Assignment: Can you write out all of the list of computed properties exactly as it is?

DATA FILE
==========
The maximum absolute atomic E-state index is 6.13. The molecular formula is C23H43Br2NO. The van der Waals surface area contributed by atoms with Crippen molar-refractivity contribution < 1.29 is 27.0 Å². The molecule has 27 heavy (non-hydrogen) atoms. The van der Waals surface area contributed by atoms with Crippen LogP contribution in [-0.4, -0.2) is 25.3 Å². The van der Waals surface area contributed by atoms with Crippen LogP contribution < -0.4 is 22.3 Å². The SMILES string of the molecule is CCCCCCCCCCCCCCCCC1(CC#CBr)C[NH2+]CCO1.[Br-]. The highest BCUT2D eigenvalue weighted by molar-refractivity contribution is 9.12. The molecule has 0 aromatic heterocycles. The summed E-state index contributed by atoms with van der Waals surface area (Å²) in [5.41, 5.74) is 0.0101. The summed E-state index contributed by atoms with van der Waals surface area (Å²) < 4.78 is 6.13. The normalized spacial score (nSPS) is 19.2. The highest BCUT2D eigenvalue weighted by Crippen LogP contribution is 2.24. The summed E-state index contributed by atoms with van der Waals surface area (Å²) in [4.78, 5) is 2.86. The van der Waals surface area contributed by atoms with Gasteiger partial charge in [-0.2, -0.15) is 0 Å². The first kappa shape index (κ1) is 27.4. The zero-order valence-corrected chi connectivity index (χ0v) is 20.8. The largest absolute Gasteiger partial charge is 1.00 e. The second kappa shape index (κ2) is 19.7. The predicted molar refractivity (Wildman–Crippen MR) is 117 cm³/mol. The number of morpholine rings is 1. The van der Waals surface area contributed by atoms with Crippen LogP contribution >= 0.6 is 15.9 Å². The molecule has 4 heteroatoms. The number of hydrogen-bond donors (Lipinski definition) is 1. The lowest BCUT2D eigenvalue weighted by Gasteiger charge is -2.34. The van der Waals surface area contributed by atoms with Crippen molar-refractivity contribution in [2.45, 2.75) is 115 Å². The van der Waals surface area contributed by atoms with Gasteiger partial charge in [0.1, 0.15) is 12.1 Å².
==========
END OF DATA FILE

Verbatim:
The maximum absolute atomic E-state index is 6.13. The molecular formula is C23H43Br2NO. The van der Waals surface area contributed by atoms with Crippen molar-refractivity contribution < 1.29 is 27.0 Å². The molecule has 27 heavy (non-hydrogen) atoms. The van der Waals surface area contributed by atoms with Crippen LogP contribution in [-0.4, -0.2) is 25.3 Å². The van der Waals surface area contributed by atoms with Crippen LogP contribution < -0.4 is 22.3 Å². The SMILES string of the molecule is CCCCCCCCCCCCCCCCC1(CC#CBr)C[NH2+]CCO1.[Br-]. The highest BCUT2D eigenvalue weighted by molar-refractivity contribution is 9.12. The molecule has 0 aromatic heterocycles. The summed E-state index contributed by atoms with van der Waals surface area (Å²) in [5.41, 5.74) is 0.0101. The summed E-state index contributed by atoms with van der Waals surface area (Å²) < 4.78 is 6.13. The normalized spacial score (nSPS) is 19.2. The highest BCUT2D eigenvalue weighted by Crippen LogP contribution is 2.24. The summed E-state index contributed by atoms with van der Waals surface area (Å²) in [4.78, 5) is 2.86. The van der Waals surface area contributed by atoms with Gasteiger partial charge in [-0.2, -0.15) is 0 Å². The first kappa shape index (κ1) is 27.4. The zero-order valence-corrected chi connectivity index (χ0v) is 20.8. The largest absolute Gasteiger partial charge is 1.00 e. The second kappa shape index (κ2) is 19.7. The predicted molar refractivity (Wildman–Crippen MR) is 117 cm³/mol. The number of morpholine rings is 1. The van der Waals surface area contributed by atoms with Crippen LogP contribution >= 0.6 is 15.9 Å². The molecule has 4 heteroatoms. The number of hydrogen-bond donors (Lipinski definition) is 1. The lowest BCUT2D eigenvalue weighted by Gasteiger charge is -2.34. The van der Waals surface area contributed by atoms with Crippen molar-refractivity contribution in [2.45, 2.75) is 115 Å². The van der Waals surface area contributed by atoms with Gasteiger partial charge in [0.1, 0.15) is 12.1 Å².